Editor's note: 'Why I Coach' is a recurring series from Friday Night Drive that features high school football coaches from across Illinois. Know a coach that should be featured? Email email@example.com with your suggestion.
HAMPSHIRE – That infamous coin flip still sticks with Burlington Central football coach Brian Melvin to this day.
As a senior linebacker and tight end for Larkin High School in 1994, Melvin and the 6-3 Royals awaited to hear their ultimate playoff fate. The Royals began the season 1-3, and won five straight games.
"You ask me why I coach? I coach for every single one of my friends on that team," Melvin, the fourth-year head coach, told Friday Night Drive. "And, make sure my [players] now don't ever have that heartache that we had finding out in a gym."
Twitter wasn't founded for another 12 years. There was no IHSA postseason bracket show live-streamed on the internet, or Friday Night Drive editor Steve Soucie's playoff projections to bank a good guess on.
Melvin remembers going home that evening, and listening to the radio on who made the postseason. At that time, there were only six classes. The Royals weren't listed off.
Then-Royals coach Bob Krieger then called his team the following morning. All were to meet in the gym. It was there he broke the stunning news. They lost out on a postseason berth because of a coin-flip. All the tiebreakers were exhausted.
"[The] first time a coach ever cried in front of me was coach Krieger when he had to tell us that," Melvin said.
So, if Melvin gets an opportunity to talk about his senior year football team, he'll take it.
"We all felt that heartache," Melvin continued. "Other than me telling my dad that I can no longer play football, that was the lowest football moment I ever had."
As a sophomore at North Park College (now a university in Chicago), Melvin sustained a shoulder injury during the 1996 season and continued to play through the injury for the rest of the season. Later that offseason, Melvin was lifting – performing a military press – alone. His shoulder gave out, and the bar slammed on his head.
Melvin soon after had a decision to make: He could continue to play football, potentially risk further injury to his shoulder and likely experience shoulder issues later in life. Or, call it a career.
Melvin called it quits.
"To tell my dad that, it was pretty hard," Melvin said. "And, it was hard for me, too. One injury my whole entire career, and that was my career-ender?"
Later that year, Melvin drove his younger brother to freshman football practice at Elgin High School. Then-head coach Kelly Rice approached Melvin.
"I was still in shape; I just got done playing football," Melvin said. "[Rice goes] 'Hey, are you a senior? Are you going to come out and play football?'
Later in the conversation, Rice extended the idea of coaching.
The next day, Melvin began volunteer coaching, eventually being promoted to an assistant varsity coach and being the defensive coordinator of the sophomore team by his second season.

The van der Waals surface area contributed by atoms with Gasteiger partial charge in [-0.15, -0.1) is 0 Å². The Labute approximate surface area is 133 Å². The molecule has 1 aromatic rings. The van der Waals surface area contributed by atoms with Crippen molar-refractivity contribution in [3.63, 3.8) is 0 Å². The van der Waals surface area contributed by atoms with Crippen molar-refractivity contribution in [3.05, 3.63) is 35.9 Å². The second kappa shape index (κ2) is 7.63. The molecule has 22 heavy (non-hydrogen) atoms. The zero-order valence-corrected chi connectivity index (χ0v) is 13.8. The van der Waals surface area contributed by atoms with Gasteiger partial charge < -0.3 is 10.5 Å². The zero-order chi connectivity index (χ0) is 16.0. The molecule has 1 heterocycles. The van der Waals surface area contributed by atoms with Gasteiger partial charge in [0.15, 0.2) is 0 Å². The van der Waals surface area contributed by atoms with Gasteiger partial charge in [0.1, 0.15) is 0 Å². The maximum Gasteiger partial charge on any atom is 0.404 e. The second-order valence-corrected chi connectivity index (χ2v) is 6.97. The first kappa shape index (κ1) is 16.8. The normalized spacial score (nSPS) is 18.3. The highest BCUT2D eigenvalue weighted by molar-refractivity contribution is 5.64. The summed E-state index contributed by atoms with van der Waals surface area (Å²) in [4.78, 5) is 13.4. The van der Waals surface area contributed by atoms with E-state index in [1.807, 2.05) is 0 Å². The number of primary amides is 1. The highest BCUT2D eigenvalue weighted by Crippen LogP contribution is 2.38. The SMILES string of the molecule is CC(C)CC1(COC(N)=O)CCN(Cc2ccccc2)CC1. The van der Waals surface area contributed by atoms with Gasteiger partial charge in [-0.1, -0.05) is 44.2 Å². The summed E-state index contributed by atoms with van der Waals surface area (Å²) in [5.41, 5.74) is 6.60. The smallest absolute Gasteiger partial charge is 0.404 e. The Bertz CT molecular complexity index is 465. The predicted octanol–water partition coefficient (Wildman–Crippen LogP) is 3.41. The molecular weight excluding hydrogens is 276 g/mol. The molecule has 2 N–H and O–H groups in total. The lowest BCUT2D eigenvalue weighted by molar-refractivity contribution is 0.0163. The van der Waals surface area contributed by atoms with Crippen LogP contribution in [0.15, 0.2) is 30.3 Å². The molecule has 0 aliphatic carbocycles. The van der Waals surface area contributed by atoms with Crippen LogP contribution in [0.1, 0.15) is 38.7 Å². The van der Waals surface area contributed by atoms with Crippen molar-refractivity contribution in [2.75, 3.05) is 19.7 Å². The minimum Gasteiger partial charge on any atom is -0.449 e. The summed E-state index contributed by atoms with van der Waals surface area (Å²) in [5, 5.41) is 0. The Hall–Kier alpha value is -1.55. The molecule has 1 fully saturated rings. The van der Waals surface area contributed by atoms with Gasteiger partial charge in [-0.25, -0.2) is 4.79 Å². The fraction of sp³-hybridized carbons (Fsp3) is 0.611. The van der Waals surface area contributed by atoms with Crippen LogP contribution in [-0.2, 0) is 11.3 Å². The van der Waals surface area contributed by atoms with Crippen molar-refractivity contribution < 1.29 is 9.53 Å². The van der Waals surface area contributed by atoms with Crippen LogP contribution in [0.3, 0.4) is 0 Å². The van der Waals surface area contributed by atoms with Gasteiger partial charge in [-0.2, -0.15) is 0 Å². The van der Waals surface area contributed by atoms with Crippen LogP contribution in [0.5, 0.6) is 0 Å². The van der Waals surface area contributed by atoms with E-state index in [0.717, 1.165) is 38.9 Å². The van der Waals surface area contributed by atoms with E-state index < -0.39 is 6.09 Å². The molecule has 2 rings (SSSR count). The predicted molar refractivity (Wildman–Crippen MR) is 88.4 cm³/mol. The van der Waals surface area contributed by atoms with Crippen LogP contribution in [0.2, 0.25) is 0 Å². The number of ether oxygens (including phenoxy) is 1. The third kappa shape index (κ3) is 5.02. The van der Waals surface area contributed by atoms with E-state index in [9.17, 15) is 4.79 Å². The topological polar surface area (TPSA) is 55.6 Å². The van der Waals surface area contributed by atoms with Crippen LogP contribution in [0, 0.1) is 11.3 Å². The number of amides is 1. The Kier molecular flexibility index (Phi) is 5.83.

Melvin stayed at Elgin for four seasons before taking a football and baseball coaching opportunity at St. Francis for another four years. After that, Melvin coached at Bartlett for a year before sending his resume to St. Charles East High School.
That's where he met then-head coach Ted Monken, one of his biggest mentors.
"He called me in for an interview," Melvin said. "I remember it was the most intense interview I've ever been a part of."
"It was literally: 'Hi, my name is Ted,'" Melvin continued. "'Here's a marker. Here's a whiteboard. Let's talk football."
It lasted an hour inside the weight room. Melvin soon earned the job, serving as the varsity defensive backs coach and assisted with passing game coordination.
"The best thing about St. Charles East was my Dad was with us [as an equipment manager] before he died," Melvin said. "St. Charles East not only helped boost my career, it saved my Dad's life for like four extra years...I love that place with all my heart and I always will."
Melvin soon felt he wanted to become a head coach one day, so he made a jump over to East Aurora in 2013 in part to learn how to build a program from scratch.
"Being at East Aurora literally changed my life," Melvin said. "It was one of my most fun four years of coaching of all-time, and we won maybe like five games."
"It taught me that when we're coaches, we think that the kids understand what we're saying to them because we grew up in football, and we played football...some of these kids, they don't even know what football looks like."
He began to savor the "little victories" like 100% practice participation
"That's a victory," Melvin said. "And, you try to build on that type of stuff."
Melvin cares about the details others may dismiss: Matching socks, wearing team colors under their uniform on Friday nights, etc.
That is in-part of the culture growth and re-vitalization that has happened on Rocket Hill.
"Stuff like that, I get really picky about because I was at East Aurora where we're red and black – and [we'd] go out there on a Friday Night and a kid [was] wearing bright orange socks. You had to tell him: 'You take them off or you're not playing.'"
Melvin's tenure at East Aurora, under the mentorship of former head coach Kurt Becker, helped him understand and establish "I'm not their friend; I'm their coach. They have to understand that."